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Stranger Things

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You like squirrel?

 

I don't know anyone who's tried it who doesn't.

 

Just have to be careful not to bite down on the buckshot.

 

Lucius Alexander

 

The palindromedary says that might be from not knowing many who have tried

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I've only watched S2:E1 so far, and my only negative comment is that I wish they would not bombard me with the 80s music so hard. I prefer it to be applied with a bit more subtlety, not blasted at me during and between every single scene.

 

On the positive side, perfect casting of Paul Reiser!

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Excellent follow up to season 1. Not so scary this time but still a little on the suspenseful side.  I like that there is not just an 80's culture depicted, but even some 80's cinema tropes (nougat). I saw it coming a mile off and was rewarded for my presumption.

 

I think everybody was cast perfectly. I still love 11 the best and was overjoyed at her character arc. I could not imagine a father-aged man to not feel overprotective of a girl that could whoop our collective asses. I liked that Hopper, arguably the adult hero of the story, isn't some massively chiseled body builder. Total dad-body and still manages to be an absolute badass. Bob was awesome. Even the Stephen King inspired psychopath bully did a pretty good job. So many good things about the season that I would have to go back and make a list. 

 

 

The end of the final episode did not have Hopper in his Sheriff uniform. I wonder if there is something to read into that. Not sure how the monster is going to cross back over from the upside down and also not sure if a third season would actually help the franchise. There was a lot of closure in this story and the few loose ends revolved around things that happened in our world (the sister). I wouldn't mind seeing another season but it would have to be something that added to the story in some meaningful way. I kinda like where it ended and I take the final scene with the monster in the upside down more as a scream of frustration than an actual omen. We'll see I suppose.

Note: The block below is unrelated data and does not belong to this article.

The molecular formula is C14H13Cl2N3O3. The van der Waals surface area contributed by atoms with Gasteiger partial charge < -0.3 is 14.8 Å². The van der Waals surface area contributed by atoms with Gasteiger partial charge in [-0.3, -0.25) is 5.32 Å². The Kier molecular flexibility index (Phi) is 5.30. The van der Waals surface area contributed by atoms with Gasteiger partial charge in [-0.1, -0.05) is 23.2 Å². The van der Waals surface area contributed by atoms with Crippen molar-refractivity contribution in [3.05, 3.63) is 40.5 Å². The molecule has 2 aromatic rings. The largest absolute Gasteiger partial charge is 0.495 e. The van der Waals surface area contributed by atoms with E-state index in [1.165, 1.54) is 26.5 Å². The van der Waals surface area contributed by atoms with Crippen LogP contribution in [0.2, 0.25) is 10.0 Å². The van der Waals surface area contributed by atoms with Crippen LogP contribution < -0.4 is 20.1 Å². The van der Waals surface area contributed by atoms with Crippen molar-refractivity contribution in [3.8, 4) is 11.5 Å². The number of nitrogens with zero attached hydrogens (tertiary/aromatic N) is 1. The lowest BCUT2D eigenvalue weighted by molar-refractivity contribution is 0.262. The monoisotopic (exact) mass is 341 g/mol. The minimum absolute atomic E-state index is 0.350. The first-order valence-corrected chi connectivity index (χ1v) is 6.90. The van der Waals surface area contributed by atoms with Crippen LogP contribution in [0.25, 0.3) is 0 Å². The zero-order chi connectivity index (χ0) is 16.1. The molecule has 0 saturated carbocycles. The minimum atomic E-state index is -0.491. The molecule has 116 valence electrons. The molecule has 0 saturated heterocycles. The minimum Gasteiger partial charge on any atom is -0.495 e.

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I don't know anyone who's tried it who doesn't.

 

Just have to be careful not to bite down on the buckshot.

 

 

I've never tried it, but my dad told me that it is kind of gristly. He wasn't a fan. The closest thing to exotic I've ever eaten is venison, or maybe rattlesnake.  Liked the first. The second did NOT taste like chicken, despite the promise made by those who fed it to me. I didn't hate it, but not something I would choose to eat either. Well barring extreme survival circumstances that is.

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I really loved 8 of the 9 episodes of the second season. 

 

Episode 7 was a real miss for me.  Sure I understand why it is here, but I just did not connect to it.

 

The rest was just tremendous.

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Episode 7 did feel like a weird side-quest.

 

That's because it was a weird side-quest. There were very few direct ties to a follow-up season and I think episode/chapter 7 served to set up a recurring character for next season. It also was a driving force for 011 to tap into her abilities like she hadn't before.

 

It was tonally awkward compared to the rest of the season though.

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I thought the tonal awkwardness came from referencing different 80s source material. A bit of bronze age X Men, maybe some blade runner. This, as opposed to the Spielberg/King source of the rest.

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My understanding is that they've already greenlit a season 3 and that they're planning to wrap up the series with season 4.